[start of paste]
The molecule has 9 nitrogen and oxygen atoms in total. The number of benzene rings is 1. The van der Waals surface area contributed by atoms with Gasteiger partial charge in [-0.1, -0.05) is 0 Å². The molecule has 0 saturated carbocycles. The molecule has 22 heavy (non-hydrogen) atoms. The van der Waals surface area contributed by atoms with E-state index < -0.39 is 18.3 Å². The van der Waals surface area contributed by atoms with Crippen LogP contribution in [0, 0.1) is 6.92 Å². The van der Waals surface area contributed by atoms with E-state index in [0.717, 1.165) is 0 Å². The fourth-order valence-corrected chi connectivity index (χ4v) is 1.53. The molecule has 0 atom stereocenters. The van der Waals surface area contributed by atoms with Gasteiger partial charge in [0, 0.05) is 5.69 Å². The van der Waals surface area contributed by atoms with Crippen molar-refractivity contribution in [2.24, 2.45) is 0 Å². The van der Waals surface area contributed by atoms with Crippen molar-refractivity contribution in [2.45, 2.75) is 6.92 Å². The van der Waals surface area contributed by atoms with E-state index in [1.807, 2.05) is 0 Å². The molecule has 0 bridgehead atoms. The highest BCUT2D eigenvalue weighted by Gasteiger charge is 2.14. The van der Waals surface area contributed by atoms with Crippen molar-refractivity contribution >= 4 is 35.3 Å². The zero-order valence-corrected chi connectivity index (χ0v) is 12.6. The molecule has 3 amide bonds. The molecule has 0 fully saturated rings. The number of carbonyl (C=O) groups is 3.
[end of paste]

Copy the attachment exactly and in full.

The molecule has 9 nitrogen and oxygen atoms in total. The number of benzene rings is 1. The van der Waals surface area contributed by atoms with Gasteiger partial charge in [-0.1, -0.05) is 0 Å². The molecule has 0 saturated carbocycles. The molecule has 22 heavy (non-hydrogen) atoms. The van der Waals surface area contributed by atoms with E-state index < -0.39 is 18.3 Å². The van der Waals surface area contributed by atoms with Crippen LogP contribution in [0, 0.1) is 6.92 Å². The van der Waals surface area contributed by atoms with E-state index in [0.717, 1.165) is 0 Å². The fourth-order valence-corrected chi connectivity index (χ4v) is 1.53. The molecule has 0 atom stereocenters. The van der Waals surface area contributed by atoms with Gasteiger partial charge in [0, 0.05) is 5.69 Å². The van der Waals surface area contributed by atoms with Crippen molar-refractivity contribution in [2.24, 2.45) is 0 Å². The van der Waals surface area contributed by atoms with Crippen molar-refractivity contribution in [2.45, 2.75) is 6.92 Å². The van der Waals surface area contributed by atoms with E-state index in [1.807, 2.05) is 0 Å². The molecule has 0 bridgehead atoms. The highest BCUT2D eigenvalue weighted by Gasteiger charge is 2.14. The van der Waals surface area contributed by atoms with Crippen molar-refractivity contribution >= 4 is 35.3 Å². The zero-order valence-corrected chi connectivity index (χ0v) is 12.6. The molecule has 3 amide bonds. The molecule has 0 fully saturated rings. The number of carbonyl (C=O) groups is 3.